@Vanessa-Sounds pretty, I haven't heard of that one so I'll have to check it out. Yes, the walk through is perfect!! I just do a little spritz on my wrist and tap the other wrist and then dab it on the back of my neck but since it's a natural perfume it doesn't have the same strong potency as a regular perfume which is perfect. :)

  4. My favorite scent is Romance by Ralph Lauren. I put it on pulse points in the privacy of my own home, or if I'm running late in the car or washroom. NEVER out in public. I'll spray once in my hair, on my neck (evenly) and on my inner elbows.

  5. I am allergic to perfume, even to inhale makes me cough. Less is definitely more.

  6. @ Karen-I hear you Karen, fragrances make me cough too. I can't get near a glade plug-in while in someone else's home!

    My hubby is allergic to most perfumes/colognes and any scented hand soaps and air fresheners etc. Since we switched to natural products only, he's been good.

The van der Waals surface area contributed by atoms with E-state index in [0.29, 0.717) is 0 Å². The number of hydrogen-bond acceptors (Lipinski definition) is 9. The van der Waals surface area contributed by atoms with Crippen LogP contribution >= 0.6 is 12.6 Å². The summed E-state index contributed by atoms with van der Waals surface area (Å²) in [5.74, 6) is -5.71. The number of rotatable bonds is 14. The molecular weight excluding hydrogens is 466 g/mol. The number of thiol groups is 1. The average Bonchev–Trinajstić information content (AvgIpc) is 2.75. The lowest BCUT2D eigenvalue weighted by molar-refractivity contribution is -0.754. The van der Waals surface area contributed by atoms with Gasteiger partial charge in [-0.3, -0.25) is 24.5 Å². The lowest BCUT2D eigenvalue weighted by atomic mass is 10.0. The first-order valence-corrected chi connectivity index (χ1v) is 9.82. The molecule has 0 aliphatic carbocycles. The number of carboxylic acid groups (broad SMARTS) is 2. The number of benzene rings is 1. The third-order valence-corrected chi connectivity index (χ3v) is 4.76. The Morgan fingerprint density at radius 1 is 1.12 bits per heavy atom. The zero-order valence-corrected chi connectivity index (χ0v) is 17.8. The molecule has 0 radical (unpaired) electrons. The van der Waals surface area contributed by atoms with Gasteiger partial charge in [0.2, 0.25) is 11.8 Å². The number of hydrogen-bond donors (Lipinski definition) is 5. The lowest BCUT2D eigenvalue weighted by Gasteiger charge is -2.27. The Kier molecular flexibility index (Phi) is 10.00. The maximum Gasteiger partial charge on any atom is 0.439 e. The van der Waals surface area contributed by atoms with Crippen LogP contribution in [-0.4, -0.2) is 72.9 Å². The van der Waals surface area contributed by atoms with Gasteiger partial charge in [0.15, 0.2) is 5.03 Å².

I use a natural perfume by the brand Pacifica and I find without the BHT, other preservatives and artificial fragrances that other perfumes all have, that I don't sneeze when I wear it and it's not overpowering like most perfumes. For a while I wore absolutely no perfume at all and eventually opted for pure orange essential oil which was extremely faint until I found Pacifica.

  7. And as always, I'm sure you've heard, do not keep perfume in direct sunlight or harsh indoor lighting as this will diminish the scent more quickly.

  8. Where's the common sense rules?
    1) A scent should linger momentarily after you pass, not enter the room ten feet before you
    2) The ideal is to tantalize those lucky few, not blanket bomb a city
    3) No where on the bottle does it say 'bathe in it'
    4) If I can taste it, it's too much